GOOD LUCK!
     
  9. Nova

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    I came here to ask this same question. I will be flying with both of my D son's at Christmas time and I am trying to plan ahead.
     
  10. taylor'smom

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    My daughter usually goes really high when flying but when we went from the east coast to west coast (3 hours earlier in time) she actually went really low on the plane, and that was a first. We fought lows the whole time we were there and when we came back she went high again. Strange. And we did get asked for the doctor's note-and we weren't even flying internationally!
     
  11. Schpoodle's Dad

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    We do not pack all our the syringes in our carry-ons, but we always carry our 'scripts and a letter of medical neccessity so we can buy more if they ever get lost. We carry all of the temperature sensitive items (insulin, strips etc) in our carry-ons with ice packs.

    Never had a problem with Glucagon.

    Don't count on it. If there is turbulence, no one will be moving around and you might need something quickly. Best to bring your own. We've only been questioned once when we had 'a few' juice boxes with us. We explained that our daughter was diabetic and we were having issues keeping her blood sugars up. TSA was cooperative and there was not an issue.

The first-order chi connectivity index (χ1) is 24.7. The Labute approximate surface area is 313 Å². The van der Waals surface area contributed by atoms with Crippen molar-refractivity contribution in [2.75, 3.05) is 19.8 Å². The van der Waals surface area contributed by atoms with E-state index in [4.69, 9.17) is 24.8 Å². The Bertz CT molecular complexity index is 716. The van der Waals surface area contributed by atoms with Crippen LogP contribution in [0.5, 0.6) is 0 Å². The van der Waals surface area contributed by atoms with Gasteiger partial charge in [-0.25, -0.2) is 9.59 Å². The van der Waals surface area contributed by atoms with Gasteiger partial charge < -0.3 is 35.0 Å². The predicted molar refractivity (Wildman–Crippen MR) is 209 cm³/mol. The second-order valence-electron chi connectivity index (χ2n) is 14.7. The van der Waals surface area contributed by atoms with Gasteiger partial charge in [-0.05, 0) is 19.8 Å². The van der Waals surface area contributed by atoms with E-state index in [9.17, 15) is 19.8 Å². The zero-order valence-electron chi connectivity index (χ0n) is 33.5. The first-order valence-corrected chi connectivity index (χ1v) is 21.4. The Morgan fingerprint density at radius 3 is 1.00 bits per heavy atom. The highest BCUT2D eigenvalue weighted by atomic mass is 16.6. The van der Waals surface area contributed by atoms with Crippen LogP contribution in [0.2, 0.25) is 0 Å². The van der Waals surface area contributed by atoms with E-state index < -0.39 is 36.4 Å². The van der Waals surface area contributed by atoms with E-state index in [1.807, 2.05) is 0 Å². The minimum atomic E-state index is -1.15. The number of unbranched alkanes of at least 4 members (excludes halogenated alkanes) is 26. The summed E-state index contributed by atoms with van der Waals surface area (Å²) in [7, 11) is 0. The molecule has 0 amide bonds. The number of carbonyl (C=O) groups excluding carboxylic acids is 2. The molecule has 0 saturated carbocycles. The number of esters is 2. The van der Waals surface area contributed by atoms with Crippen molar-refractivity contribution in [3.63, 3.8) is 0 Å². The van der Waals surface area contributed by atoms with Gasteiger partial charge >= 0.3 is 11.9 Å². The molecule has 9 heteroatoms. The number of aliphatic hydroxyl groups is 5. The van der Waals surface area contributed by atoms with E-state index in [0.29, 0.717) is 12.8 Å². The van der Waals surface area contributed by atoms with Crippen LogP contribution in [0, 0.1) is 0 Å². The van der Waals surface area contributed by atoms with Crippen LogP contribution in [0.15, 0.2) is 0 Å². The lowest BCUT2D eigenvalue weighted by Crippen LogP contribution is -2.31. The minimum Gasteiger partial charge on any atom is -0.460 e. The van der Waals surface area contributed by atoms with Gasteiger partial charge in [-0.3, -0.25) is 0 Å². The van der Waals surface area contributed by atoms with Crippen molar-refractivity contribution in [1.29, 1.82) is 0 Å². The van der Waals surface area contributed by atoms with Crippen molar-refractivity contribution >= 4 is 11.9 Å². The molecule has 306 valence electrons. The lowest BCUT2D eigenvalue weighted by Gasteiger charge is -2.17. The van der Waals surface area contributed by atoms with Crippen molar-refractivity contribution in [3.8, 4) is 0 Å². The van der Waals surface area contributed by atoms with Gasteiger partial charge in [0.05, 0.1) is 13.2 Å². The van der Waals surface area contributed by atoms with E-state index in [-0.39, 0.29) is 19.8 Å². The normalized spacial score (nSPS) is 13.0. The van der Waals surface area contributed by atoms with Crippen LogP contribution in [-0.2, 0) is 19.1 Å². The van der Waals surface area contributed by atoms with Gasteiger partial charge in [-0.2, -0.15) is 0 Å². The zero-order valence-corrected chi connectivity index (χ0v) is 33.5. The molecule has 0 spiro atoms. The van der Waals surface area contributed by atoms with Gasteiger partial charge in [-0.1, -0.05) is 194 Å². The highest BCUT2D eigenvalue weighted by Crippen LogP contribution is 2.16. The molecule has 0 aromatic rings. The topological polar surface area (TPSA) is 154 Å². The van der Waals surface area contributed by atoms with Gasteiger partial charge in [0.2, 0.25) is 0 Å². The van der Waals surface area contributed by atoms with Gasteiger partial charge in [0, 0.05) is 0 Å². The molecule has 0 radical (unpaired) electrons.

Nope. Just explain that your daughter is diabetic.

    We've traveled a quite a few times and very rarely do we get questioned about any of the supplies. To put it in perspective, we routinely carry in our carry-on:

    1) 30-50 syringes (with more in the checked luggage)
    2) 2-3 meters with 100-200 strips and lancets
    3) ketone meter with separate strips
    4) two types of insulin, with spares
    5) glucagon and cake gel
    6) 3-5 juice boxes
    7) snacks, including applesauce, yoghurt
    8) 2-3 ice packs
    9) Ventalin and inhalors